He did not clarify whether he himself was one of the snipers, but at another time he related being “fired at by the British army on countless occasions over 20 years”. It seems highly unlikely that all those bullets were going in one direction.
In fact the statistics show that his IRA in Londonderry, although facing hundreds of troops, killed 27 soldiers during 1971 and 1972. At the same time its bombing teams laid waste to much of the city centre, one observer describing central Londonderry as looking as though it had been bombed from the air.
In his evidence to the Bloody Sunday tribunal McGuinness had no hesitation in displaying detailed knowledge of IRA tactics. He would have regarded it as an awful waste, he explained, to use nail bombs against armoured military carriers. “The sole purpose of nail bombs,” he said, “was for them to be used as anti-personnel devices, maybe where soldiers would have got out of a vehicle.”
The IRA was much troubled by informers, he added, and there were many occasions “when people who betrayed republicanism went over to the British, and were executed by the IRA”. The background, he told the tribunal, was “a state of war between the IRA and British military forces”.
As for McGuinness’s involvement on Bloody Sunday, the tribunal concluded he was probably armed with a sub-machine gun, but that there was insufficient evidence to judge whether he had fired his weapon. He hotly denied that he had.
A few months after Bloody Sunday he had his first taste of high-level – in fact cabinet-level – politics. Northern Ireland Secretary William Whitelaw secretly arranged for IRA leaders to be flown to London for an exploratory meeting.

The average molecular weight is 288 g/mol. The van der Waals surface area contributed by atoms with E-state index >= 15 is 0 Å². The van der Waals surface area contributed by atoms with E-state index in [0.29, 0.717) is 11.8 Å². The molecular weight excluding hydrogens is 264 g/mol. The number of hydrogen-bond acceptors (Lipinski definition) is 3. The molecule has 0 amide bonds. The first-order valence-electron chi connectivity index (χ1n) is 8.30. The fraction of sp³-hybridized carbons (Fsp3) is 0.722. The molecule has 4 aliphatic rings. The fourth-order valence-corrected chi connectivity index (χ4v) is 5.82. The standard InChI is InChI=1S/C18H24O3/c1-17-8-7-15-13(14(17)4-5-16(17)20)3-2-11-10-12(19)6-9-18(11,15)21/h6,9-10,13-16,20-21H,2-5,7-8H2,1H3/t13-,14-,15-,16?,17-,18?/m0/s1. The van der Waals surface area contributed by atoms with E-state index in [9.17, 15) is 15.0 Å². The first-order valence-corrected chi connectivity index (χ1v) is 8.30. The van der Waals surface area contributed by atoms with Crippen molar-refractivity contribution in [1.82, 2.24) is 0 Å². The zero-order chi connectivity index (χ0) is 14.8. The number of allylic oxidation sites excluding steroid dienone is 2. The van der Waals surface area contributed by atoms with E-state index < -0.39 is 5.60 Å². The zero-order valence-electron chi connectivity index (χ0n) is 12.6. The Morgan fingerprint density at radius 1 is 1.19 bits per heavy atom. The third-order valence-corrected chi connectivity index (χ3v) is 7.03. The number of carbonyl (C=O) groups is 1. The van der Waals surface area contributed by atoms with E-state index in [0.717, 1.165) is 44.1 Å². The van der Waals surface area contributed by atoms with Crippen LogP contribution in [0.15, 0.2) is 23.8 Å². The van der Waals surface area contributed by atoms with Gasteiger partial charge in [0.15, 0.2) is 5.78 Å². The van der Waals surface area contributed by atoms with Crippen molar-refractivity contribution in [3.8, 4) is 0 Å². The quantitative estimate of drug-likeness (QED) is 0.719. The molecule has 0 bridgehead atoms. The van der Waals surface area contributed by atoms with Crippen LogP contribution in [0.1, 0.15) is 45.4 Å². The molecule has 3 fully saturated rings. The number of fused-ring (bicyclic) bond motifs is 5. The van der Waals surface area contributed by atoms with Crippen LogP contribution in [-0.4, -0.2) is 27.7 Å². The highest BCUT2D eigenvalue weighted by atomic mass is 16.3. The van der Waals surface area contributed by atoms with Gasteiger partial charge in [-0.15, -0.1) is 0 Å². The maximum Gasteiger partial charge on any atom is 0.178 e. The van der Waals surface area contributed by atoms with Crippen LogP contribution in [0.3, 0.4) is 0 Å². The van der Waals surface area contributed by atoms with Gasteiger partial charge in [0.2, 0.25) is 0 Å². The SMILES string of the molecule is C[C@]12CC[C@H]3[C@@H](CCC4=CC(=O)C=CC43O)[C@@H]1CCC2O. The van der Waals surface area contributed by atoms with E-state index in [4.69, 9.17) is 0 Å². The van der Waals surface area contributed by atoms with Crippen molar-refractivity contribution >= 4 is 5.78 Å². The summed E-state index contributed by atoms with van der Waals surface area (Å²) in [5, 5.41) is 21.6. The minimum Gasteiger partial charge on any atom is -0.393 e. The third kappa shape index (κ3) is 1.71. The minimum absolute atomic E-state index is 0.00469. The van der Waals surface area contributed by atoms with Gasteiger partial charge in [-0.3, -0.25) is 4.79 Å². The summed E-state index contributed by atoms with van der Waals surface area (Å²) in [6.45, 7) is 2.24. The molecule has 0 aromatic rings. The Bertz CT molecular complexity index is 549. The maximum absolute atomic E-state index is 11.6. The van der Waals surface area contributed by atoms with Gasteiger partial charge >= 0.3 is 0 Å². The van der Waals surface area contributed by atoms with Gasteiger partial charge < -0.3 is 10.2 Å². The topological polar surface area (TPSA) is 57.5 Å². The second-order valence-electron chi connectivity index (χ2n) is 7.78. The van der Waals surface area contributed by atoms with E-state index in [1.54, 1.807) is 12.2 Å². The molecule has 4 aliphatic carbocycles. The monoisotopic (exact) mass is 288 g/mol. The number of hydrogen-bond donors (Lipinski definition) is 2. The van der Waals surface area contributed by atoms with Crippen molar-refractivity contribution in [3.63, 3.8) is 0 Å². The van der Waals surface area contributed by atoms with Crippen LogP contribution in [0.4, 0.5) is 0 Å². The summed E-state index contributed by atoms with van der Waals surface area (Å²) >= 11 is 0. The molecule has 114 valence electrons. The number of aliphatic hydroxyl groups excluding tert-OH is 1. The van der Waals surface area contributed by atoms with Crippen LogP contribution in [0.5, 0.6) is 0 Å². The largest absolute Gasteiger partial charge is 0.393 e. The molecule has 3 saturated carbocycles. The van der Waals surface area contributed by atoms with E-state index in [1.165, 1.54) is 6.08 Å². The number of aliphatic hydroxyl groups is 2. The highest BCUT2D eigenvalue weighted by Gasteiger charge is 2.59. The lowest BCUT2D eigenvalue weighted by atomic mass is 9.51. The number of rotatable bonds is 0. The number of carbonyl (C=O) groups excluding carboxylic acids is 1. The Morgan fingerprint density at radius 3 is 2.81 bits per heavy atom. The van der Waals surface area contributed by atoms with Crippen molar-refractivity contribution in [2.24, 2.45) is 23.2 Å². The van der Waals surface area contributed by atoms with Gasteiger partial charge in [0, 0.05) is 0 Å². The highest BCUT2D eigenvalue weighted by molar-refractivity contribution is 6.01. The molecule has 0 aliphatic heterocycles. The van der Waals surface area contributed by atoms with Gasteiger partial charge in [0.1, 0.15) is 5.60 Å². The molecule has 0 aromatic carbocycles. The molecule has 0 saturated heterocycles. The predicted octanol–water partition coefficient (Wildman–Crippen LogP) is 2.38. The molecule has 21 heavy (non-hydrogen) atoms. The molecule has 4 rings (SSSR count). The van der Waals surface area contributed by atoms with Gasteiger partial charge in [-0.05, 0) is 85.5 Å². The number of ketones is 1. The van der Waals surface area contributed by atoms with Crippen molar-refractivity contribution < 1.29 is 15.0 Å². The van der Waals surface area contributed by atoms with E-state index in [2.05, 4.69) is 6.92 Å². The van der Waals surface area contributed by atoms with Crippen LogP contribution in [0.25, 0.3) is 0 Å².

The republican delegation, which included McGuinness and Gerry Adams, was driven in a blacked-out van to a helicopter, then flown to London by RAF plane. It was a formative experience for a young Bogsider who had been brought up in a house without a modern kitchen.
“I was 22 years of age, and I couldn’t be anything but impressed by the paraphernalia surrounding that whole business, and the cloak and dagger stuff of how we were transported from Derry to London,” McGuinness recounted.
“At the military airfield in England we were met by a fleet of limousines. They were the fanciest cars I had ever seen in my life: it was a most unreal experience. We were escorted by the Special Branch through London.”
Their destination was Cheyne Walk, the plush Chelsea street which had at various times housed figures such as Lloyd George, Ralph Vaughan Williams, John Paul Getty, George Eliot and Diana Mitford.
If the idea was to overawe McGuinness and the others it failed. He pronounced himself completely unimpressed, later commenting: “The only purpose of the meeting with Whitelaw was to demand a British declaration of intent to withdraw. All of us left the meeting quite clear in our minds that the British government were not yet at a position whereby we could do serious business.”